3

I have a legacy application which should be refactored and made testable. It consists of C# code separated into model and view code. The C# model code essentially exposes a public API with high level CRUD methods.

In itself the C# is doing rather little but delegates the actual work to SQL Server stored procedures. The C# code mostly concerns itself with configuring a large array of parameters which then directs what to process in the SQL database - there is very little input/output as such.

The bulk of the processing occurs in these stored procedures. Because this is hundreds of thousands of database rows, it does not seem practical to convert this all to an ORM approach (where essentially the data would be loaded into memory in C#) - the processing really should stay on the SQL Server.

My question is how to unit-test something that. The obvious choice seems to be:

  • write unit tests for SQL Server procedures
  • write unit tests for the C# code (mocking SQL procedures)

Then one will have to write integration tests which tests the overall functionality. Since there is so little functionality in the C# code (some are mere stubs calling the SQL proc), does this even have any value in testing? It sounds somewhat redundant to me.

It sounds I should do only integration testing which allows me to use better testing frameworks than what I can do within SQL Server (I could pretend they really are unit tests by ignoring my knowledge of having an SQL backend) - but it does violate the "unit testing" methodology.

What would be the most workable solution for this scenario?

Edit: Most of the C# methods look similar to the sample given below - some do a few lines more processing, but in essence it boils down to ADO.NET code:

public void LogImport(int PeriodID, String orgCode, int userID)
{
    TryOpenSQLConnection("ImportSQL.LogImport");

    try
    {
        SqlCommand cmd = new SqlCommand("dbo.LogImport", sqlCn);
        cmd.CommandType = CommandType.StoredProcedure;
        cmd.Parameters.AddWithValue("@periodID", PeriodID);
        cmd.Parameters.AddWithValue("@orgCode", orgCode);
        cmd.Parameters.AddWithValue("@userID", userID);
        cmd.ExecuteNonQuery();
    }
    catch (Exception ex)
    {
        throw new DataException(" ... ")
    }
}
  • 1
    I question the validity of this crucial statement: " not seem practical to convert this all to an ORM approach (where essentially the data would be loaded into memory in C#) - the processing really should stay on the SQL Server." It is highly dependent on the type of "processing" that is actually done. Yes if you really do read each and every column and each and every row and process each one in .Net, then yes. But I highly doubt that to be the case. – Casper Leon Nielsen Apr 12 '16 at 18:25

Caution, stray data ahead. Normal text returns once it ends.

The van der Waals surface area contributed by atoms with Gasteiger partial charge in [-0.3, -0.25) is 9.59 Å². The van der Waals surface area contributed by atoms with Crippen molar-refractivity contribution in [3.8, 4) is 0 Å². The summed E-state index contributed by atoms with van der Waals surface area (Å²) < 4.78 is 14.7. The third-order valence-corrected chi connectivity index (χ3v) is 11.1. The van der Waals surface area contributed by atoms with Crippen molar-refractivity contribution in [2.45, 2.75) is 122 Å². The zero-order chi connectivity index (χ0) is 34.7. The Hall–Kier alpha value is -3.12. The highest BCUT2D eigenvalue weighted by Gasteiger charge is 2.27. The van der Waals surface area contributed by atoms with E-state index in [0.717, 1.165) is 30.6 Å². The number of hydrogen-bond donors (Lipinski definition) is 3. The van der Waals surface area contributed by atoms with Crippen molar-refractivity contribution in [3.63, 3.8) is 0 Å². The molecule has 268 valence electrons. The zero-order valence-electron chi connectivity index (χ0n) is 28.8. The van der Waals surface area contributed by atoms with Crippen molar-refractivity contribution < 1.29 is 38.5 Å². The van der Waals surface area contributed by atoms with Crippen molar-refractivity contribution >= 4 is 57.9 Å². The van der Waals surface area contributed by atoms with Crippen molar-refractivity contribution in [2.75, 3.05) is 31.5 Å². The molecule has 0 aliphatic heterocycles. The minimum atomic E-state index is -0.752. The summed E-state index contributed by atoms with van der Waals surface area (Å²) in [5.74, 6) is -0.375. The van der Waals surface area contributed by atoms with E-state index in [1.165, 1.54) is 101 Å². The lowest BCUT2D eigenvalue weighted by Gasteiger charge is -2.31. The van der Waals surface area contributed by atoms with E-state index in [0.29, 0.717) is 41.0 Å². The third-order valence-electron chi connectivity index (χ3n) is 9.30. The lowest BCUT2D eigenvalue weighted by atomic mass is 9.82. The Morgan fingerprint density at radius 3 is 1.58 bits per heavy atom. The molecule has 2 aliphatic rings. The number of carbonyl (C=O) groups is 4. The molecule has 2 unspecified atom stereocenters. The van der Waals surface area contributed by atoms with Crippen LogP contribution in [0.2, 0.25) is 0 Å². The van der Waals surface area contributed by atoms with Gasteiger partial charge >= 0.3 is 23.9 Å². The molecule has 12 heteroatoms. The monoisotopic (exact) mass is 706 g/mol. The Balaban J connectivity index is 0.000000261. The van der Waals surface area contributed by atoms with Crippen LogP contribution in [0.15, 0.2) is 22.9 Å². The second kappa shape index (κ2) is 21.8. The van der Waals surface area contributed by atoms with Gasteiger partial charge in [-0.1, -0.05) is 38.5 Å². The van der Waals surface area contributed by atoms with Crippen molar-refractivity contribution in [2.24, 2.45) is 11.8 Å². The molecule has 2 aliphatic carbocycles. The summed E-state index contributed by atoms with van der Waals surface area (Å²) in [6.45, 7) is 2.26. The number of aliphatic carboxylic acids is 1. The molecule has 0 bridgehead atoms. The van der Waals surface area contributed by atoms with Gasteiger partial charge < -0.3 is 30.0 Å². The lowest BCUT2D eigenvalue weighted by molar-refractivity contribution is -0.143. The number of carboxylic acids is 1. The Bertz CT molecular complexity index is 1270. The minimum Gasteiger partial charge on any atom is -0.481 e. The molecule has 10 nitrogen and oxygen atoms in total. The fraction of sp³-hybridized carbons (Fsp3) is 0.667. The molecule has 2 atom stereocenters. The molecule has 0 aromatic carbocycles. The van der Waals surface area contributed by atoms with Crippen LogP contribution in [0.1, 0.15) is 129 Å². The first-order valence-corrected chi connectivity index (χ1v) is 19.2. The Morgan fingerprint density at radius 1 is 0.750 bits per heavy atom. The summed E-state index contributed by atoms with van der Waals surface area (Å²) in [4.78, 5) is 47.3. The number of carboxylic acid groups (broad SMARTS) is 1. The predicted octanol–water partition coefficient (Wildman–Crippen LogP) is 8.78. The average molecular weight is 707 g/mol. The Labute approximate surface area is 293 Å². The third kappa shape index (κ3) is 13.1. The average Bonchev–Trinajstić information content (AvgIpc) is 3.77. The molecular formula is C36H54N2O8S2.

• Unfortunately, we can't make blanket statements about your project. We don't know what you know; and we don't know all the considerations you have, or how testable your system is (we're not seeing any actual code, just your word for what the code does). Since we're looking to provide a library of useful answers, "ancedotes" don't work well, especially in situations where there is no concrete objective code to work off of. And "What would be the most workable solution for this scenario?" assumes a level of familiarity with your project we can't have. – George Stocker Apr 12 '16 at 18:26
  • I have updated to give example code. Pretty much all of the C# code looks this way. – nepdev Apr 14 '16 at 18:20
  • FYI But that try catch is HORRIBLE. Just delete it and let it bubble on its own. You are doing nothing but shooting yourself in the foot when you try to debug with a catch like that. If you have some reason that truely requires a custom error message for any type of failure then at least pass the original exception as an inner exception so you can still debug it later. – Marie Jun 28 at 16:45
0

I agreed you should do only Integration tests. If your C# code isn't doing much more than dealing with ADO.net, simply test the call to those classes, doing the round-trip to DB. Ideally wrap it all in a TransactionScope so you can rollback it at the end:

using (new TransactionScope()) {
    // integration test
}
0

It's obviously a matter of opinion at this point, but here's my 2 cents:

I'd unit test the C# portion to make sure you are able to catch potential regressions in the future. There's still things to test there: variable names can't change, mandatory vs optional variables, maybe you want to add more checks in there for invalid values, etc etc. All of that can be done by mocking the DB portion.

You should also be unit testing the SQL stored procs for sure since that's where the bulk of the logic is happening. I've never actually unit tested SQL beore, but I'm sure there are decent tools out there to help with that.

Then you fall in to integration testing, which at this point will merely prove that your c# code is properly talking with the DB. That should only happen after you've proven that both the C# portion and the SQL portion are behaving as expected. (Integration tests are always a bit more "expensive" in the sense that at this point, you'll need an actual environment set up to test this, whereas unit testing is usually done either at the build level or right after).

Hope this helps!

Your Answer

By clicking “Post Your Answer”, you agree to our terms of service, privacy policy and cookie policy

Not the answer you're looking for? Browse other questions tagged or ask your own question.